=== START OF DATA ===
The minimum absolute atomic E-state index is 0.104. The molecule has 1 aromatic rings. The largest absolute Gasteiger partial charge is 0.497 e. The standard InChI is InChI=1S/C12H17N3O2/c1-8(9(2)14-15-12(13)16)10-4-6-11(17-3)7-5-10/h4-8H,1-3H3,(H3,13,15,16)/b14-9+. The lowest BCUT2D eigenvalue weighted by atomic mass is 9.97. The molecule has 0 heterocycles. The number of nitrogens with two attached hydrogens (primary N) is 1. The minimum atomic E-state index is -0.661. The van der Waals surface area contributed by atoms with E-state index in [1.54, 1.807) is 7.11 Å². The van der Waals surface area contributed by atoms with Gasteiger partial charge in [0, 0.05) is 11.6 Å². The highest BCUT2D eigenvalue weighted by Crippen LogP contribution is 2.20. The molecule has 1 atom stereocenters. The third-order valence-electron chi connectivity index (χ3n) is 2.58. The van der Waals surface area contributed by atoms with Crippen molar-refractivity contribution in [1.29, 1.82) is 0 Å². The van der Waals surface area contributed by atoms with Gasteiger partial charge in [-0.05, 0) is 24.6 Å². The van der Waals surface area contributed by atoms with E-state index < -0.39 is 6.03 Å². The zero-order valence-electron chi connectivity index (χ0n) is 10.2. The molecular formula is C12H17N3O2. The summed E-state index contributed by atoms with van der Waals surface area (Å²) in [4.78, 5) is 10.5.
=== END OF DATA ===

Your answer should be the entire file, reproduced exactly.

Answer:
The minimum absolute atomic E-state index is 0.104. The molecule has 1 aromatic rings. The largest absolute Gasteiger partial charge is 0.497 e. The standard InChI is InChI=1S/C12H17N3O2/c1-8(9(2)14-15-12(13)16)10-4-6-11(17-3)7-5-10/h4-8H,1-3H3,(H3,13,15,16)/b14-9+. The lowest BCUT2D eigenvalue weighted by atomic mass is 9.97. The molecule has 0 heterocycles. The number of nitrogens with two attached hydrogens (primary N) is 1. The minimum atomic E-state index is -0.661. The van der Waals surface area contributed by atoms with E-state index in [1.54, 1.807) is 7.11 Å². The van der Waals surface area contributed by atoms with Gasteiger partial charge in [0, 0.05) is 11.6 Å². The highest BCUT2D eigenvalue weighted by Crippen LogP contribution is 2.20. The molecule has 1 atom stereocenters. The third-order valence-electron chi connectivity index (χ3n) is 2.58. The van der Waals surface area contributed by atoms with Crippen molar-refractivity contribution in [1.29, 1.82) is 0 Å². The van der Waals surface area contributed by atoms with Gasteiger partial charge in [-0.05, 0) is 24.6 Å². The van der Waals surface area contributed by atoms with E-state index < -0.39 is 6.03 Å². The zero-order valence-electron chi connectivity index (χ0n) is 10.2. The molecular formula is C12H17N3O2. The summed E-state index contributed by atoms with van der Waals surface area (Å²) in [4.78, 5) is 10.5.